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Taiwan exploring how nanotech affects health

Taiwan, among other Asian countries, is heavily investing in nanotechnology — especially nanomedicine. They recognized the potential, and they’re jumping into it. However, they’re being cautious — National Cheng Kung University in Taiwan started a project which is supposed to explore the effects of nanotechnology on health.

The main goal of this research is to minimize the side effects caused by products based on nanotechnology. The officials in Taiwan reported that the value of products based on nanotechnology standards is over US$8.8 billion.
“Most of the simulation software currently used for nanotechnology research and its effect on the human body only supports the computation of either inorganic material or organic molecules. NCKU is the first institute to achieve a breakthrough that combines the simulation of organic and inorganic substances,” said Michael Lai, one of the researchers.

Israel diving into nanotechnology

During the past decade, nanotechnology has been rising constantly. Many countries’ governments and private investors have seen the potential it offers and invested large amounts of money in it. Before the economic crisis hit the world, many predicted that all industry branches will suffer, nanotechnology included. However, they were wrong, obviously.

In order to survive the current financial crisis, many countries’ governments are looking for ways to stabilize their economy and create something new that will boost their income. You’re guessing… they are turning to nanotechnology. Having in mind that predictions say that the global nanotechnology market will top $1 trillion by 2015, it seems that there is nothing to argue about investing in nanotech.

One of the countries that’s taken the path of nanotechnology is Israel. Israel is already known for many achievements in chemistry, physics, materials, medicine and many more fields of science — which makes it even easier for them to explore nanotechnology. There are already some implementations of nanotech, such as nano-based textile products with phase-change technology, the incorporation of nano-materials in metals to enhance performance while significantly reducing weight, the purification of water by nano-membranes, medical applications of tissue regeneration, nano-enabled drug delivery and other important implementations, etc.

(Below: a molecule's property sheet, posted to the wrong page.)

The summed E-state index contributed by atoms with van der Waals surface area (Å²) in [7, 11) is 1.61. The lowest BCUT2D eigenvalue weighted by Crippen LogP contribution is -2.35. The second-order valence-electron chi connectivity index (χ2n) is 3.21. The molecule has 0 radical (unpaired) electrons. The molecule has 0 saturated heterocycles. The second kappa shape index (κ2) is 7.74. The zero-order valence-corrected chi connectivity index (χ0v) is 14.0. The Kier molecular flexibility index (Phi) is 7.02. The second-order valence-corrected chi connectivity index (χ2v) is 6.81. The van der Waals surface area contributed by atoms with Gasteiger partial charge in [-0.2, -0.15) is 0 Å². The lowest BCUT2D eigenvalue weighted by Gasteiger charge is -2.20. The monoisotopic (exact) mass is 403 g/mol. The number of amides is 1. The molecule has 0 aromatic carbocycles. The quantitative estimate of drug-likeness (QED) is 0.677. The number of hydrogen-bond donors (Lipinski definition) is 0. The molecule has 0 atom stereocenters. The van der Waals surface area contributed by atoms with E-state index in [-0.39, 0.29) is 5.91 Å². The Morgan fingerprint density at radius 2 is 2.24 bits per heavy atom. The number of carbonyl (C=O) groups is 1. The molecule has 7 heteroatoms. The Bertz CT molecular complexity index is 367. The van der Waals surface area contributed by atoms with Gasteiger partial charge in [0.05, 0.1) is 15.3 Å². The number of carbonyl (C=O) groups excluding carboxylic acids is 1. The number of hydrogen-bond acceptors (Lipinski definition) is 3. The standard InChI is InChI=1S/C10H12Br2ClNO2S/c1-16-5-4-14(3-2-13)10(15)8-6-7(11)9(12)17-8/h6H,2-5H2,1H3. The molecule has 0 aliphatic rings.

On March 30th and 31st, a nanoconference will be held in Israel, in honor of Israel’s 60th anniversary. It will provide its visitors with an opportunity to see all the nanotechnology research and development capabilities amassed in Israel, through the encouragement and support of governmental programs such as those of the Office of Chief Scientist and MAGNET, as well as through unique collaborations of academic and industrial research.

Adopted from materials found at globes.co.il

China continues to invest in biotech

The global economic crisis has hit every part of the industry, and almost closed the door for new investments. However, that doesn’t seem to be true as far China is concerned.
The Municipal Government of Beijing will invest over $70 million in the biotech industry. They will be funding major projects in the pharmaceutical and agricultural sector. Their plan is to increase the output in the coming years.

Source: seekingalpha.com/article/121906-china-biotech-in-review-investments-continue

Malaysia investing in biotechnology

At a press conference held on Tuesday, the head of Malaysian Biotechnology Corporation (BiotechCorp) announced the plans of Malaysian government for this year in the healthcare field. He said that they have put aside $3 billion for healthcare, and a large portion of it is going to biotechnology.

Malaysian government is also expecting that over 50 private companies invest large amounts of money in biotechnology by the end of 2009. “At the moment, fifteen clinical research organisations are conducting 500 trials. We expect the numbers to rise,” said Selvam Ramaraj, the vice president of BiotechCorp. “We are also working hard on finding foreign investitors in biotechnology,” concluded Ramaraj.

Source: hindu.com/2009/02/13/stories/2009021354831400.htm